AGGRAVATED ASSAULT - UPON LAW ENFORCEMENT OFFICER
(ATTEMPTING TO CAUSE OR PURPOSELY, KNOWINGLY OR
RECKLESSLY CAUSING BODILY INJURY)
(N.J.S.A.2C:12-1b(5)(a), (b), (c), (d), (e), (f), (g)Model Jury charge
Countof this indictment charges the defendant with aggravated assault.
(Read appropriate count of indictment)
The defendant is accused of violating a law that provides in pertinent part:
A person is guilty of aggravated assault if he . . . (a)ttempts to cause or purposely, knowingly or recklessly causes bodily injury to . . . (a)ny law enforcement officer acting in the performance of his duties while in uniform or exhibiting evidence of his authority or because of his status as a law enforcement officer.
For you to find the defendant guilty of this offense, the State must prove each of the following elements beyond a reasonable doubt:
1.that the defendant purposely attempted to cause or purposely, knowingly or recklessly caused bodily injury(insert name of victim);
2.that(insert name of victim)was a law-enforcement officer; and
3a.that the defendant knew that(insert name of victim)was a law-enforcement officeracting in the performance of (his/her) duties or while in uniform or exhibiting evidence of (his/her) authority;or
3b.that the defendant knew that(insert name of victim)was a law-enforcement officerand purposely committed the act against (him/her) because of (his/her) status as a law-enforcement officer.
The first element that the State must prove beyond a reasonable doubt is that the defendantpurposely attempted to cause or purposely, knowingly or recklessly caused bodily injury to(insert name of victim).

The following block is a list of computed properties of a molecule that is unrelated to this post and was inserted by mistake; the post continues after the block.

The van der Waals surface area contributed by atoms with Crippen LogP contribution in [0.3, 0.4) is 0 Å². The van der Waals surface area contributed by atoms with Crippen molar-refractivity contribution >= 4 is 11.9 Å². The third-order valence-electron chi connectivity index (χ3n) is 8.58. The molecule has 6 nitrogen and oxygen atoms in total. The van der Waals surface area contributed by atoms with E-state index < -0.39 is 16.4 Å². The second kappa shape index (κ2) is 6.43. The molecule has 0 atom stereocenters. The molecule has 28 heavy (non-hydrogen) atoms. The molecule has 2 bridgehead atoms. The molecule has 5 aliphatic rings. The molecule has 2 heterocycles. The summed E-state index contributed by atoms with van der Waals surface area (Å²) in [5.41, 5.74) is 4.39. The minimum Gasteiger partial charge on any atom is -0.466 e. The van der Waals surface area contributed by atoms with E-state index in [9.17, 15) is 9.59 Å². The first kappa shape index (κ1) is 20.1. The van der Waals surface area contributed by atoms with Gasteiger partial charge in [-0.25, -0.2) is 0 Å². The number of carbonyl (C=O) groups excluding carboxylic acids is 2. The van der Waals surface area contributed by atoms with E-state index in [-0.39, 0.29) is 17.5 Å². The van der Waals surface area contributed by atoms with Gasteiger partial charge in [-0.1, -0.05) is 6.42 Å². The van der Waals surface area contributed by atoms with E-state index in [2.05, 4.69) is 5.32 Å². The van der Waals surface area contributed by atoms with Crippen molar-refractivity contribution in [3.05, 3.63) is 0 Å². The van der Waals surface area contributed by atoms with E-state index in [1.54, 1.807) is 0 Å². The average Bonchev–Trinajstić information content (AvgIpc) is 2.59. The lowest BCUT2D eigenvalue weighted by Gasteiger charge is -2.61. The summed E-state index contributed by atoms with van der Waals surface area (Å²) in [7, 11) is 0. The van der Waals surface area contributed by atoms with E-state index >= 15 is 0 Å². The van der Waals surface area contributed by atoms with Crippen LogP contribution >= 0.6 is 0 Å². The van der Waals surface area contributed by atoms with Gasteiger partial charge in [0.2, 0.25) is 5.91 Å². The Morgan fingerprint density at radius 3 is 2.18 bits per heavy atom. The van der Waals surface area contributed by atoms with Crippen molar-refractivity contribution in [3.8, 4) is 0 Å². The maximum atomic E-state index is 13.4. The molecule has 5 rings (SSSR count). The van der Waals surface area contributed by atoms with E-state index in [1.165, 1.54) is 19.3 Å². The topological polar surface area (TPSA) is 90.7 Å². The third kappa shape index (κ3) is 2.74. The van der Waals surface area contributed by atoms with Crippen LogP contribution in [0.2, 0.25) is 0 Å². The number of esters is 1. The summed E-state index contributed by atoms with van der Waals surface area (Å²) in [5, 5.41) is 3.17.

(If appropriate, use the model charge on Attempt).
Bodily injury means physical pain, illness or any impairment of physical condition.
A person acts purposely with respect to the nature ofhis/herconduct or a result thereof if it is a persons conscious object to engage in conduct of that nature or to cause such a result. A person acts purposely with respect to attendant circumstances if a person is aware of the existence of such circumstances or a person believes or hopes that they exist. One can be deemed to be acting purposely if one acts with design, with a purpose, with a particular object, if one really means to do whathe/shedoes.
A person acts knowingly with respect to the nature ofhis/herconduct or the attendant circumstances if a person is aware thathis/herconduct is of that nature, or that such circumstances exist or a person is aware of a high probability of their existence. A person acts knowingly with respect to a result ofhis/herconduct if a person is aware that it is practically certain thathis/herconduct will cause such a result. One is said to act knowingly if one acts with knowledge, if one acts consciously, ifhe/shecomprehendshis/heracts.
A person acts recklessly with respect to a material element of an offense, such as the infliction of serious bodily injury, ifhe/sheconsciously disregards a substantial and unjustifiable risk that the material element exists or will result fromhis/herconduct. The risk must be of such a nature and degree that, considering the nature and purpose of the actors conduct and the circumstances known to the actor, its disregard involves a gross deviation from the standard of conduct that a reasonable person would observe in the actors situation. One is said to act recklessly if one acts with recklessness, with scorn for the consequences, heedlessly or in a foolhardy manner.